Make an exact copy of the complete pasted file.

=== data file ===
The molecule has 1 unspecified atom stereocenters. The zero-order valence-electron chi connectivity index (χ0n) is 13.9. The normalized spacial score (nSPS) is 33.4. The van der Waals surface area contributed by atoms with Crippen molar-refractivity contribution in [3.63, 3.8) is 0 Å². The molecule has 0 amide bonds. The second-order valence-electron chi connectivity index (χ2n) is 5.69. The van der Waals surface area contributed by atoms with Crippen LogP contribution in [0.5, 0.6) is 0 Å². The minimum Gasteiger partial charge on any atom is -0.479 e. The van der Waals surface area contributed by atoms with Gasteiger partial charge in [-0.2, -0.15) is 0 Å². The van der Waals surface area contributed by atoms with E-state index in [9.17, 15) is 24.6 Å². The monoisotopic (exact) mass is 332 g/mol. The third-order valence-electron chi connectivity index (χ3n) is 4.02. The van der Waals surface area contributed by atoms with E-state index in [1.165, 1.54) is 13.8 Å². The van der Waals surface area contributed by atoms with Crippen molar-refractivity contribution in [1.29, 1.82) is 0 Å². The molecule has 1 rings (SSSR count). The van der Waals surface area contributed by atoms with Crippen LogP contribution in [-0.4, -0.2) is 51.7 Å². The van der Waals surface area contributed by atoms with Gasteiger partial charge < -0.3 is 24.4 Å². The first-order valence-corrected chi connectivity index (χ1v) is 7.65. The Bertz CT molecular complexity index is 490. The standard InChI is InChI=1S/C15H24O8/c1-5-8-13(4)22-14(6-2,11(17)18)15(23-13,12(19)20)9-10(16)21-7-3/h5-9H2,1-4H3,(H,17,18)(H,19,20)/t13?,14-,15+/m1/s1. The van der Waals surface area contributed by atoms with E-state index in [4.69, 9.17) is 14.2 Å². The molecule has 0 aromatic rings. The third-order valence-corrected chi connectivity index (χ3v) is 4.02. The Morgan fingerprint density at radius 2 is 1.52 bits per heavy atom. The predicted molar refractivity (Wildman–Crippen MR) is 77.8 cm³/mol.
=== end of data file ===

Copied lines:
The molecule has 1 unspecified atom stereocenters. The zero-order valence-electron chi connectivity index (χ0n) is 13.9. The normalized spacial score (nSPS) is 33.4. The van der Waals surface area contributed by atoms with Crippen molar-refractivity contribution in [3.63, 3.8) is 0 Å². The molecule has 0 amide bonds. The second-order valence-electron chi connectivity index (χ2n) is 5.69. The van der Waals surface area contributed by atoms with Crippen LogP contribution in [0.5, 0.6) is 0 Å². The minimum Gasteiger partial charge on any atom is -0.479 e. The van der Waals surface area contributed by atoms with Gasteiger partial charge in [-0.2, -0.15) is 0 Å². The van der Waals surface area contributed by atoms with E-state index in [9.17, 15) is 24.6 Å². The monoisotopic (exact) mass is 332 g/mol. The third-order valence-electron chi connectivity index (χ3n) is 4.02. The van der Waals surface area contributed by atoms with E-state index in [1.165, 1.54) is 13.8 Å². The van der Waals surface area contributed by atoms with Crippen molar-refractivity contribution in [1.29, 1.82) is 0 Å². The molecule has 1 rings (SSSR count). The van der Waals surface area contributed by atoms with Crippen LogP contribution in [-0.4, -0.2) is 51.7 Å². The van der Waals surface area contributed by atoms with Gasteiger partial charge < -0.3 is 24.4 Å². The first-order valence-corrected chi connectivity index (χ1v) is 7.65. The Bertz CT molecular complexity index is 490. The standard InChI is InChI=1S/C15H24O8/c1-5-8-13(4)22-14(6-2,11(17)18)15(23-13,12(19)20)9-10(16)21-7-3/h5-9H2,1-4H3,(H,17,18)(H,19,20)/t13?,14-,15+/m1/s1. The van der Waals surface area contributed by atoms with E-state index in [4.69, 9.17) is 14.2 Å². The molecule has 0 aromatic rings. The third-order valence-corrected chi connectivity index (χ3v) is 4.02. The Morgan fingerprint density at radius 2 is 1.52 bits per heavy atom. The predicted molar refractivity (Wildman–Crippen MR) is 77.8 cm³/mol.